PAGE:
Spanish cabinet meeting stirs up dissent in Catalonia

Pro-independence Catalan demonstrators took to the streets Dec. 21 to protest against Spanish Prime Minister Pedro Sanchez's decision to host a weekly cabinet meeting in Barcelona, bringing hundreds of anti-riot officers from the national police force with him. 

Santi Palacios/AP
A pro-independence protestor wears a Catalan flag in Barcelona, Spain, on Dec. 21. Protestors are demonstrating against Spanish Prime Minister Pedro Sanchez's decision to hold a cabinet meeting in Barcelona this week.

Thousands of pro-independence protesters angry about Spain's Cabinet holding a meeting in Catalonia blocked roads across the region Friday and clashed with anti-riot police in its capital.

Grassroots separatist groups and unions called the protests to show their disgust at Spanish Prime Minister Pedro Sanchez's decision to lead his weekly Cabinet meeting in Barcelona.

The Catalan regional government, formed by a coalition of pro-secession parties, is also supporting peaceful protests despite an agreement with central authorities to find a way out of the political crisis that has festered since Catalonia's failed secession attempt last year.

After their encounter on Thursday, the second since both took power earlier this year, Prime Minister Sanchez and Catalan President Quim Torra issued a joint statement calling for dialogue to settle the conflict over the future of the northeastern region.

That outcome was beyond the low expectations that had been placed before the talks, when disagreement over their scope and format kept officials negotiating until the very last minute. Sanchez, who inherited the Catalan crisis when he toppled his conservative predecessor in June, made mending relations with the prosperous region one of his priorities.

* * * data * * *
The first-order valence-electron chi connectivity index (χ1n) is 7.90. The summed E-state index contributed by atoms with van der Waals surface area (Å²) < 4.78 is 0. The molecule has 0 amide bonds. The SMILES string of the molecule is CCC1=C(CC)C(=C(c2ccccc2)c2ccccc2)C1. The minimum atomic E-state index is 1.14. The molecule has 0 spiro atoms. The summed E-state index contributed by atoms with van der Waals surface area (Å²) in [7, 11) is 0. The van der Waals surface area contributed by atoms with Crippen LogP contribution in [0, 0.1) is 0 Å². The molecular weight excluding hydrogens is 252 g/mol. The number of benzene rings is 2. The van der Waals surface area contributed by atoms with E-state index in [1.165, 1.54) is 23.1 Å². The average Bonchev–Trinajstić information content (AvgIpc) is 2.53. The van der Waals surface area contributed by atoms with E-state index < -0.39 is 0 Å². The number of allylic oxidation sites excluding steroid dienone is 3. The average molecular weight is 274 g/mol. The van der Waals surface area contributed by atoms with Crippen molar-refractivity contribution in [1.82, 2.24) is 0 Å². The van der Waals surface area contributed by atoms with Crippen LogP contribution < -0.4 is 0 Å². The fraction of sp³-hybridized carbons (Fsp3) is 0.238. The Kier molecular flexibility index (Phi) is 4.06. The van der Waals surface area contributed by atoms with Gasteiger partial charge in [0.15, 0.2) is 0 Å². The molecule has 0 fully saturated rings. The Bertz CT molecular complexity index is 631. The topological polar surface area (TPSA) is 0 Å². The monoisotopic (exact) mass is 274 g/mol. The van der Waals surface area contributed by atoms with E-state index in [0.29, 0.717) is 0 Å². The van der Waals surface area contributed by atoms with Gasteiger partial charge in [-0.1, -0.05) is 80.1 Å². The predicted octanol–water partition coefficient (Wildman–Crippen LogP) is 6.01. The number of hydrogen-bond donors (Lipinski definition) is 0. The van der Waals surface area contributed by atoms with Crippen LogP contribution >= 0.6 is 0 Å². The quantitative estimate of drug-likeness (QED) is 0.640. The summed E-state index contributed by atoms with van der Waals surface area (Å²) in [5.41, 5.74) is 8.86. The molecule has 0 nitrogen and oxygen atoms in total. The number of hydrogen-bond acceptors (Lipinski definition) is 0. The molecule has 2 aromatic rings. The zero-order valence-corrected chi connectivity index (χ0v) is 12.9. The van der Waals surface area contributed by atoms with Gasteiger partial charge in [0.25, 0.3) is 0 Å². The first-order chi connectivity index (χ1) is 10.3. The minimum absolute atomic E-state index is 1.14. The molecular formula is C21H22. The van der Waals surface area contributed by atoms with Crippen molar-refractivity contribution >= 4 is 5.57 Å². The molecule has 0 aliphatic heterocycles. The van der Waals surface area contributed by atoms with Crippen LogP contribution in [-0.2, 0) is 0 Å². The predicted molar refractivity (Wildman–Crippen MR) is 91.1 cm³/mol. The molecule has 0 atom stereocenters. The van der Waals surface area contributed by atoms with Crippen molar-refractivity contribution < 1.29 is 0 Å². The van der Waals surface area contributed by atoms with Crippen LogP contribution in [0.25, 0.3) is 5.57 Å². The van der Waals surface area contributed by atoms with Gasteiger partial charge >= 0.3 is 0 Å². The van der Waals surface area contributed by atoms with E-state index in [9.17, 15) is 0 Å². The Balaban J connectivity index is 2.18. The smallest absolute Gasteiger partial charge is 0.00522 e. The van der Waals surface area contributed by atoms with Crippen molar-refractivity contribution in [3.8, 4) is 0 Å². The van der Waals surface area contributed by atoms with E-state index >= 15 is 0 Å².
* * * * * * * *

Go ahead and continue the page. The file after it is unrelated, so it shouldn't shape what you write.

But despite the progress, distrust prevailed. Security in the prosperous northeastern region, normally in the hands of the Catalan police, was reinforced with hundreds of anti-riot officers sent by Spain's national police forces for Friday's ministers' meeting.

"It is a provocation," said Oriol Benet, a pharmacist who joined others marching near the headquarters of the National Police in Barcelona.

Spanish television broadcast live Sanchez' walk from his hotel to the 14th-century Gothic palace in downtown Barcelona. It was an attempt to display a sense of everydayness and normalcy but instead showed the prime minister walking through empty streets heavily guarded by police.

Meters away a crowd of mostly young protesters jeered "Go away! Go away!" Police charged to keep them at bay when they moved trash containers and tried to break the double security cordon shielding the meeting's venue. Larger clashes erupted around midday.

The regional Mossos d'Esquadra police force said that one of four protesters arrested for public order offenses carried material to manufacture Molotov cocktails.

In the northern province of Girona, a main highway was blocked with tires and barricades, and at least a dozen more roads saw disruptions according to the regional transit authorities.

Carrying a banner calling for the release of nine jailed Catalan politicians and activists who face a rebellion trial, Carme Almarza said she didn't trust the politicians' agreement. "Not until I see the prisoners freed," the social worker said.